The Berber community in Morocco are celebrating Amazigh New Year which showcases their food, local music and dance.
“People are celebrating by preparing couscous. They used to put couscous on top of tents in the middle Atlas. If the grains of couscous are dispersed, they say that some devout people eat it and the year will be good,” Benaceur Azaday, an academic said.
Contrary to the Christian and Islamic calendar, the Amazigh feast has no religious connotation . Considered as the first inhabitants of Morocco, they have a rich cultural and artistic heritage which they are proud of.
We are happy with what we achieved for the Amazighs but we are asking for more. we want our language to benefit from the same rights Arabic has because it is an official language and we also insist that the 13th of January be made a national public holiday
The berbers sing and dance “Ahwach” and “Ahidous” to celebrate the New Year. They consider this art left to them by ancestors as god sent. They feel it is important to preserve it.
“The Amazighen s are considered as people of co-habitation, solidarity and fraternity. They are always optimistic, including in their weddings. They have plenty of traditions and customs. For example, on this occasion, they gather between friends and families and the bride joins her groom. They paint her with henna and there is a confirmation of the union,” tribesman Haddou Ouzhour said.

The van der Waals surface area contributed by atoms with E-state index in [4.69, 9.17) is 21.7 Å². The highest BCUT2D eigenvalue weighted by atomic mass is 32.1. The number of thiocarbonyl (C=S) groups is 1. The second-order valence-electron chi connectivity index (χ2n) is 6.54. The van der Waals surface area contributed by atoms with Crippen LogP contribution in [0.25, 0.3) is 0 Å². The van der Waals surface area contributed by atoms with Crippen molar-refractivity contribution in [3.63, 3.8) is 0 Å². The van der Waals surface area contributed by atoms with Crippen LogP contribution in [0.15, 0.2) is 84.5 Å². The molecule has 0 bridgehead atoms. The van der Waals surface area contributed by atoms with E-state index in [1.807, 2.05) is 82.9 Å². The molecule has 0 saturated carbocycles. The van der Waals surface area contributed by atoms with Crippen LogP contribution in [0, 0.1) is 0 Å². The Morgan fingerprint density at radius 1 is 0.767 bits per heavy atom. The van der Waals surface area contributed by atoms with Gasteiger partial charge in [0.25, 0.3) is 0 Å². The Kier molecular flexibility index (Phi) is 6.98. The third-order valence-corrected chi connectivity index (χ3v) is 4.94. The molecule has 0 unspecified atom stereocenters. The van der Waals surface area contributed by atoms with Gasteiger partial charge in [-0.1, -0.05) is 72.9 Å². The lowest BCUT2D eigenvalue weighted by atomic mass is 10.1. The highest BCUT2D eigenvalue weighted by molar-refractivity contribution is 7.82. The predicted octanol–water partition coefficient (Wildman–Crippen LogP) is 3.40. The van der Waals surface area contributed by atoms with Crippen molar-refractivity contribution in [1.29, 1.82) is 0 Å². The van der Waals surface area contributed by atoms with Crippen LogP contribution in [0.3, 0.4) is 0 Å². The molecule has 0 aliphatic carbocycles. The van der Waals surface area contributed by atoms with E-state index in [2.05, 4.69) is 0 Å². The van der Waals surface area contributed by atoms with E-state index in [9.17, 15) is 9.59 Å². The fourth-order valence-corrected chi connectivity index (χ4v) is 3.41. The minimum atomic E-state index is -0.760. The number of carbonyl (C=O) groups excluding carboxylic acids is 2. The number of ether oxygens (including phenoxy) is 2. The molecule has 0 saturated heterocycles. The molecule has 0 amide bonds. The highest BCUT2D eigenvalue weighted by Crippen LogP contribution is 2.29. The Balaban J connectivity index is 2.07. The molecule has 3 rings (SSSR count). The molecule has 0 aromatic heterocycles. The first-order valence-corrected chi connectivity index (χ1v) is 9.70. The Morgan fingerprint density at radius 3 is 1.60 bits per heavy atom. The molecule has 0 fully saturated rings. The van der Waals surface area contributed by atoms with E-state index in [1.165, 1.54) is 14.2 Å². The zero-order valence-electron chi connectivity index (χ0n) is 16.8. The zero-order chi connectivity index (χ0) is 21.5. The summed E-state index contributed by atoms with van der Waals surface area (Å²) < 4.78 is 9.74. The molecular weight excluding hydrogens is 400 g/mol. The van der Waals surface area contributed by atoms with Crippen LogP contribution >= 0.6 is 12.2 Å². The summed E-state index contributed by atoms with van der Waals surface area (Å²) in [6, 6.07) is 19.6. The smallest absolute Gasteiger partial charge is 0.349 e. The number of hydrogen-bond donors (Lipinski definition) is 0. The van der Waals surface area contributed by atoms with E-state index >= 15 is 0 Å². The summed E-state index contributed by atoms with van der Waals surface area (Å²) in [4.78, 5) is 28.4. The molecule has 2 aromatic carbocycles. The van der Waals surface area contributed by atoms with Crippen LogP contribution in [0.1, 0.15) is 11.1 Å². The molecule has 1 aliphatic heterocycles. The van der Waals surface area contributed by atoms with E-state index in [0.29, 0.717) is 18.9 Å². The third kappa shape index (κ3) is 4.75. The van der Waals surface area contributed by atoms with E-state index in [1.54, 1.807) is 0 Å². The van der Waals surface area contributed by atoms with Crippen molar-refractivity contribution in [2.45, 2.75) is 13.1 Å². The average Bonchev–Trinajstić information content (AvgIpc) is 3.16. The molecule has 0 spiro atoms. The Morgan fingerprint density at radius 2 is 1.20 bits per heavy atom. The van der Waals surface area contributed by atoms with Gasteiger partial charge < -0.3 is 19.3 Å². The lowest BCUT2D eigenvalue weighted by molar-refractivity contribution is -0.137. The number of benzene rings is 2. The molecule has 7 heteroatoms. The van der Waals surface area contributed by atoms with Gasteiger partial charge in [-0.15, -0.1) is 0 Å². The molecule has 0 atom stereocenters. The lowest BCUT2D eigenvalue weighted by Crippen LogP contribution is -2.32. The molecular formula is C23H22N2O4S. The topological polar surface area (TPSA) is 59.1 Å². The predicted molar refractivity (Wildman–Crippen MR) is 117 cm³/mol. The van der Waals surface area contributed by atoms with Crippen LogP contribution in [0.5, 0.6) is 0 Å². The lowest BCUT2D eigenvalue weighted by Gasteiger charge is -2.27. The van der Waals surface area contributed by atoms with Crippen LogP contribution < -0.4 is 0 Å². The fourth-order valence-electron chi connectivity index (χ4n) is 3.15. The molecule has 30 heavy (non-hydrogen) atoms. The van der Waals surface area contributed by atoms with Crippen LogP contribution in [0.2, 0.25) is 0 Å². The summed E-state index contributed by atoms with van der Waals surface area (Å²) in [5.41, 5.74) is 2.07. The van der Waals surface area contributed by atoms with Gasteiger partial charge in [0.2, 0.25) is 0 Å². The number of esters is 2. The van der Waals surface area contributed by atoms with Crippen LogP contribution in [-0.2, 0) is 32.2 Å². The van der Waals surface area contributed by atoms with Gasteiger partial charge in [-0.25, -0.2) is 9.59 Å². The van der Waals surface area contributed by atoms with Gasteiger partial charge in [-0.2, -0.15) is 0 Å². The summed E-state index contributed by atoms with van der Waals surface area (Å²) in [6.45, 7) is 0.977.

The Berbers in recent years have succeeded to have their language and culture recognised in the new constitution but they are pushing for the new year event to be made a public holiday.
“We are happy with what we achieved for the Amazighs but we are asking for more. We want our language to benefit from the same rights Arabic has because it is an official language and we also insist that the 13th of January be made a national public holiday”. The chairman of the addour association said.
According to some berbers, the Amazigh culture and language were marginalised and reduced to mere folklore in the past in North Africa. The situation is becoming different.
In the early 2000s, a Royal Institute for Amazigh Culture was set up in Rabat and Tamazight instruction was introduced in primary schools. Also, an Amazigh television channel was launched in 2006.
The berber community was particularly pleased with the recognition of their culture and language in the 2011 Moroccan Constitution.
Now, they are urging for the Amazigh new year to be made a national public holiday.
More festivities are planned over the next few days in various parts of Morocco where there is a concentration of Berbers.